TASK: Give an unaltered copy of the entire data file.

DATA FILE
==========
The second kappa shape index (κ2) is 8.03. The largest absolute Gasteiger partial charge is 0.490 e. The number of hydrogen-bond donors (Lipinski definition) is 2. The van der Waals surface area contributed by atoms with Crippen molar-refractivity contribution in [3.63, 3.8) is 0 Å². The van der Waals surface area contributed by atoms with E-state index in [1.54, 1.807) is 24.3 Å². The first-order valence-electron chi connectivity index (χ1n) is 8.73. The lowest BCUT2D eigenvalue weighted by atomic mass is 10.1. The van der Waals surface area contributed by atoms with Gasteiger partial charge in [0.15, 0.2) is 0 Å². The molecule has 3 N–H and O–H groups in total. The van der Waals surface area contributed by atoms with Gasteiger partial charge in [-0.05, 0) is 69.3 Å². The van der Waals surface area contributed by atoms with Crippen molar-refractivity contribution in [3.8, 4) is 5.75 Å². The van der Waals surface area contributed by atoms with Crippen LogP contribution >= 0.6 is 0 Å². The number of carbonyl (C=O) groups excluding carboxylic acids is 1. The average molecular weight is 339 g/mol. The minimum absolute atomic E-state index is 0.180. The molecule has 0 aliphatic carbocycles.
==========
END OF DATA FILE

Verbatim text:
The second kappa shape index (κ2) is 8.03. The largest absolute Gasteiger partial charge is 0.490 e. The number of hydrogen-bond donors (Lipinski definition) is 2. The van der Waals surface area contributed by atoms with Crippen molar-refractivity contribution in [3.63, 3.8) is 0 Å². The van der Waals surface area contributed by atoms with E-state index in [1.54, 1.807) is 24.3 Å². The first-order valence-electron chi connectivity index (χ1n) is 8.73. The lowest BCUT2D eigenvalue weighted by atomic mass is 10.1. The van der Waals surface area contributed by atoms with Gasteiger partial charge in [0.15, 0.2) is 0 Å². The molecule has 3 N–H and O–H groups in total. The van der Waals surface area contributed by atoms with Gasteiger partial charge in [-0.05, 0) is 69.3 Å². The van der Waals surface area contributed by atoms with Crippen molar-refractivity contribution in [3.8, 4) is 5.75 Å². The van der Waals surface area contributed by atoms with Crippen LogP contribution >= 0.6 is 0 Å². The number of carbonyl (C=O) groups excluding carboxylic acids is 1. The average molecular weight is 339 g/mol. The minimum absolute atomic E-state index is 0.180. The molecule has 0 aliphatic carbocycles.